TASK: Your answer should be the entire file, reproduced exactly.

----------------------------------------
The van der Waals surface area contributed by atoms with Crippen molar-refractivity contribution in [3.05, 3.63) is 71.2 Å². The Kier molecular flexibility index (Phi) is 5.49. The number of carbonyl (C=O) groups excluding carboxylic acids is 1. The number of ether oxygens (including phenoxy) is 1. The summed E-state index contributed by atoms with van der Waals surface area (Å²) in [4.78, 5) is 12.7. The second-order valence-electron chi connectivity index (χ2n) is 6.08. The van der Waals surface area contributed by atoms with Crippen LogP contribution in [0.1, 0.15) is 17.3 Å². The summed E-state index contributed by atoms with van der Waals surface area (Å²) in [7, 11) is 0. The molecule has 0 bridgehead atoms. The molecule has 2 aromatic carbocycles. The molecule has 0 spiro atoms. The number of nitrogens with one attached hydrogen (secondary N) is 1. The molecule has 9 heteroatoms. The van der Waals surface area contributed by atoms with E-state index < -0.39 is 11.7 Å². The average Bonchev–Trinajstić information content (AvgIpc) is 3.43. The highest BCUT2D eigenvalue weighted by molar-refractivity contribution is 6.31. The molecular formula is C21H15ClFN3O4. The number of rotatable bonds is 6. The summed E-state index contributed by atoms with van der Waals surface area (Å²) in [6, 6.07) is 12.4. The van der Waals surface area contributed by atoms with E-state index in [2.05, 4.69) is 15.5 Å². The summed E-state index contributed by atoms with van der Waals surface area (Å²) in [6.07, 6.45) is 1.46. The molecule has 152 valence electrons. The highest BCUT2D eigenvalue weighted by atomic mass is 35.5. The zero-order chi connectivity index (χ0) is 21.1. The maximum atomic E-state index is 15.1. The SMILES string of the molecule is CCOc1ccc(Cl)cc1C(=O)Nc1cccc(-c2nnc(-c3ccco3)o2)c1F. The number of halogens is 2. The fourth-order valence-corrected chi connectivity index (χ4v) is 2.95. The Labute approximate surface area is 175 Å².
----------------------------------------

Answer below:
The van der Waals surface area contributed by atoms with Crippen molar-refractivity contribution in [3.05, 3.63) is 71.2 Å². The Kier molecular flexibility index (Phi) is 5.49. The number of carbonyl (C=O) groups excluding carboxylic acids is 1. The number of ether oxygens (including phenoxy) is 1. The summed E-state index contributed by atoms with van der Waals surface area (Å²) in [4.78, 5) is 12.7. The second-order valence-electron chi connectivity index (χ2n) is 6.08. The van der Waals surface area contributed by atoms with Crippen LogP contribution in [0.1, 0.15) is 17.3 Å². The summed E-state index contributed by atoms with van der Waals surface area (Å²) in [7, 11) is 0. The molecule has 0 bridgehead atoms. The molecule has 2 aromatic carbocycles. The molecule has 0 spiro atoms. The number of nitrogens with one attached hydrogen (secondary N) is 1. The molecule has 9 heteroatoms. The van der Waals surface area contributed by atoms with E-state index < -0.39 is 11.7 Å². The average Bonchev–Trinajstić information content (AvgIpc) is 3.43. The highest BCUT2D eigenvalue weighted by molar-refractivity contribution is 6.31. The molecular formula is C21H15ClFN3O4. The number of rotatable bonds is 6. The summed E-state index contributed by atoms with van der Waals surface area (Å²) in [6, 6.07) is 12.4. The van der Waals surface area contributed by atoms with E-state index in [2.05, 4.69) is 15.5 Å². The summed E-state index contributed by atoms with van der Waals surface area (Å²) in [6.07, 6.45) is 1.46. The molecule has 152 valence electrons. The highest BCUT2D eigenvalue weighted by atomic mass is 35.5. The zero-order chi connectivity index (χ0) is 21.1. The maximum atomic E-state index is 15.1. The SMILES string of the molecule is CCOc1ccc(Cl)cc1C(=O)Nc1cccc(-c2nnc(-c3ccco3)o2)c1F. The number of halogens is 2. The fourth-order valence-corrected chi connectivity index (χ4v) is 2.95. The Labute approximate surface area is 175 Å².